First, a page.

One of the features of the 2008-2010 financial crisis has been a renaissance in Keynesian concepts of the “paradox of thrift” and “liquidity trap” — the notion that interest rates could be reduced to zero (or almost zero) without having the desired stimulative effect on the economy.
For Keynes, the analogy was one of pushing on a piece of string as the normal transmission mechanism from lower |interest rates would be impaired. Instead of encouraging borrowing, spending and investment, the established order would be one of increased savings, accelerated debt repayment and, in the extreme, cash hoarding.
Some might argue that this has indeed been the picture for the UK during 2009 and 2010, forcing the Bank of England to reach for the less conventional policy ‘tool’ of Quantitative Easing (QE).
Looking ahead, I have little doubt the experience of a number of local households and firms during 2011 will be one of deflation. It may not show up in any official figures — indeed, we do not have regional price indices that would provide some definitive measurement – but it will certainly feel like it.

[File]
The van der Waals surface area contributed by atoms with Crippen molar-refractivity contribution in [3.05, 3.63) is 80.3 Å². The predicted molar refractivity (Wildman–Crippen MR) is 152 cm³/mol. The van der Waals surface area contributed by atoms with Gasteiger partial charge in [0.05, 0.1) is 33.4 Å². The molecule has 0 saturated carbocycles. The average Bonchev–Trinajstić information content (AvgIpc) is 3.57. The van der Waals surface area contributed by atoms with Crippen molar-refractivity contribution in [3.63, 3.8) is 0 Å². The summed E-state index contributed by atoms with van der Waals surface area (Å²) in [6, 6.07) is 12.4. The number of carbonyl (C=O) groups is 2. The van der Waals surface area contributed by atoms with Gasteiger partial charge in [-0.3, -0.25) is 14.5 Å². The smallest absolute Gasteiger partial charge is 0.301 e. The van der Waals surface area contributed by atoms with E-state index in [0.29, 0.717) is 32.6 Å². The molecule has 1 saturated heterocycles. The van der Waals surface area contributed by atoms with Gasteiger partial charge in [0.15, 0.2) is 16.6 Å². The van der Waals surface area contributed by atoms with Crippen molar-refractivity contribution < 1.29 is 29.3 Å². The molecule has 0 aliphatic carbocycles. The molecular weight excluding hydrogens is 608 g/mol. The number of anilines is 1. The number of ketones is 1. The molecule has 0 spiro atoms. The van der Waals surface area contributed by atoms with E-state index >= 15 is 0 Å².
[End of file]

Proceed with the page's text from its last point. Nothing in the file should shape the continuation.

Particularly susceptible will be those parts of the economy that are dependent on consumer and government spending and those focused entirely on a domestic market that has diminished in size by over 5% from peak in 2007.
Evidence of what economists call an ‘output gap’ or more simply understood as ‘spare’ or ‘overcapacity’ is now evident in a number of activities including tumbling hotel room rates, below-cost tenders from contractors seeking public and |private-sector work and the greater commoditisation of professional fees and chargeable rates. In many areas, it is now a |buyers’ market and price competition is intense.
For many households, the picture will be more mixed and possibly confusing over the next 12-18 months. While some will be experiencing continued pay restraint, stagnant incomes and house values that could slip further, the reality is that many of the inflationary “impulses” emanate from indirect taxes — VAT is scheduled to rise to 20% in January — and developments in international markets for oil, gas, food and other commodities where there is also sensitivity to the exchange rate.